Like vitamins, the amount of different minerals needed for optimum health varies by each species of fish. Here are some important macrominerals:

  • Calcium: Component of the skeletal system and essential for blood clotting.
  • Phosphorus: Component of the skeletal system and essential for the balance of body pH.
  • Magnesium: Component of the skeletal system and plays a role in macronutrient metabolism.
  • Sodium, potassium, and chlorine: Essential to maintaining body fluid pH and controlling fluid exchange with the surrounding water.
  • Sulfur: Component of multiple amino acids and insulin.

There are also microminerals, including iron, zinc, manganese, copper, cobalt, iodine, selenium, and chromium. They are the main components of various enzyme and hormone systems and are also required for optimal health.

More info about the macrominerals and microminerals can be found here

Overall, it is important to ensure that you meet your fish’s nutritional proper ratio of macronutrients and the proper amounts of vitamins and minerals.

These needs vary greatly among different species, so it is necessary to do some research before purchasing fish food.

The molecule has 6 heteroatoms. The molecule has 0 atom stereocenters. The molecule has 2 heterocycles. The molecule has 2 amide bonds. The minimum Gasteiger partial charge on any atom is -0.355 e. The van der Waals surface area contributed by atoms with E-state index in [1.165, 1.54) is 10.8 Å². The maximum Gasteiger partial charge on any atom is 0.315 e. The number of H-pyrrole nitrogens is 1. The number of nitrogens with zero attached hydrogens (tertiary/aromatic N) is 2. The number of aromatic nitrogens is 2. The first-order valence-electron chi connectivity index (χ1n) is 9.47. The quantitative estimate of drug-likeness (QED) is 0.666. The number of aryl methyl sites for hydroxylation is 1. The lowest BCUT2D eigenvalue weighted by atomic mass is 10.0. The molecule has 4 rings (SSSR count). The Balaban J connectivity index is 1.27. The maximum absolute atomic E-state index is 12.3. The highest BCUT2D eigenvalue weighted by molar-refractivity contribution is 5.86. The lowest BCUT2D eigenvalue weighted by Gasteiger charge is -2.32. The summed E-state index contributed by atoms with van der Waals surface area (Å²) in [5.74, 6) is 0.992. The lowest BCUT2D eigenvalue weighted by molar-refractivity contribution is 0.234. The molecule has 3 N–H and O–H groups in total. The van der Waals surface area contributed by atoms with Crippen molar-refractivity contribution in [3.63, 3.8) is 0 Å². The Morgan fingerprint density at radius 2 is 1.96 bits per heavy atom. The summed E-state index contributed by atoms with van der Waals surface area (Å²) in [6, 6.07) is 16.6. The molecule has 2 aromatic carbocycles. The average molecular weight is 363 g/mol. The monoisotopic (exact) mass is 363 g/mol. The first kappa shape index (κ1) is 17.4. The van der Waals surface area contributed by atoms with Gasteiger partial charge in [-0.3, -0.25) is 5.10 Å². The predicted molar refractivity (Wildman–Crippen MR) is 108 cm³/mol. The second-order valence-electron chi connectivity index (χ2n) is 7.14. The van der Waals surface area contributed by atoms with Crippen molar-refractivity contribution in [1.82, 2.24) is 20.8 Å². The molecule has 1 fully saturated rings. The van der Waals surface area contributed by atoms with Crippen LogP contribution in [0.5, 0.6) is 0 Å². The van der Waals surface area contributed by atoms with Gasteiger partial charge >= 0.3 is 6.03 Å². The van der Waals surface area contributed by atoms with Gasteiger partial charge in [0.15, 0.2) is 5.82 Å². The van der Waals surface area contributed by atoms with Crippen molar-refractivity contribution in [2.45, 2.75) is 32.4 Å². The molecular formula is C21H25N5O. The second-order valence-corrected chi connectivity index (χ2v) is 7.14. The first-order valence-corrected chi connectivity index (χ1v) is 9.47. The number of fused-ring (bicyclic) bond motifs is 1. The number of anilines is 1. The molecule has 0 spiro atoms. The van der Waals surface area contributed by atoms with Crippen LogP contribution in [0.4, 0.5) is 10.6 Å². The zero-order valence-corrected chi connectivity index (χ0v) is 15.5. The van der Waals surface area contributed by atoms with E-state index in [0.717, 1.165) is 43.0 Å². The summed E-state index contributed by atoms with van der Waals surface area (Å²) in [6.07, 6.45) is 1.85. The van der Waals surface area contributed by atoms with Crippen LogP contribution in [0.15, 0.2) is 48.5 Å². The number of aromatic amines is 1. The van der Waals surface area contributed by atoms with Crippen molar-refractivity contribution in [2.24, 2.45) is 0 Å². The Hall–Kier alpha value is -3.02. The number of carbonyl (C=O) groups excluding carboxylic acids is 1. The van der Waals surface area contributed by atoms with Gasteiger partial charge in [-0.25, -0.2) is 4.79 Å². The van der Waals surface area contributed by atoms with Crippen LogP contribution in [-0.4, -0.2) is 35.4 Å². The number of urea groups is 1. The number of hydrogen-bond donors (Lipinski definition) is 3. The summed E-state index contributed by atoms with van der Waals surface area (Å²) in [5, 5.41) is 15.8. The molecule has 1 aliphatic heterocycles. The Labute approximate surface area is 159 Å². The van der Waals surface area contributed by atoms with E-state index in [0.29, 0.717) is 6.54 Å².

Commercial Fish Foods

Commercial fish foods add simplicity to many fish owners’ routine because they offer the ideal macronutrient ratios and vitamin and mineral contents for different fish. These foods can be found in many forms, so let’s take a minute to go over your options.


Pellets are ideal for larger fish and have carnivorous and herbivorous options. They come in both floating and sinking varieties that you can choose depending on your fish’s preference. There are pellets available for many individual species that are tailored to their nutritional needs.


Many species and sizes of fish readily eat flakes. They come in varieties for saltwater fish as well as for freshwater fish that live in groups.

The flakes sit on the surface of the water for a brief period before slowly sinking to the bottom of the tank, so they are best suited to fish that inhabit the upper and middle levels of the water column.

It is best to buy only a month’s supply at a time, as flakes lose their nutritional value relatively quickly once opened.

Freeze Dried or Frozen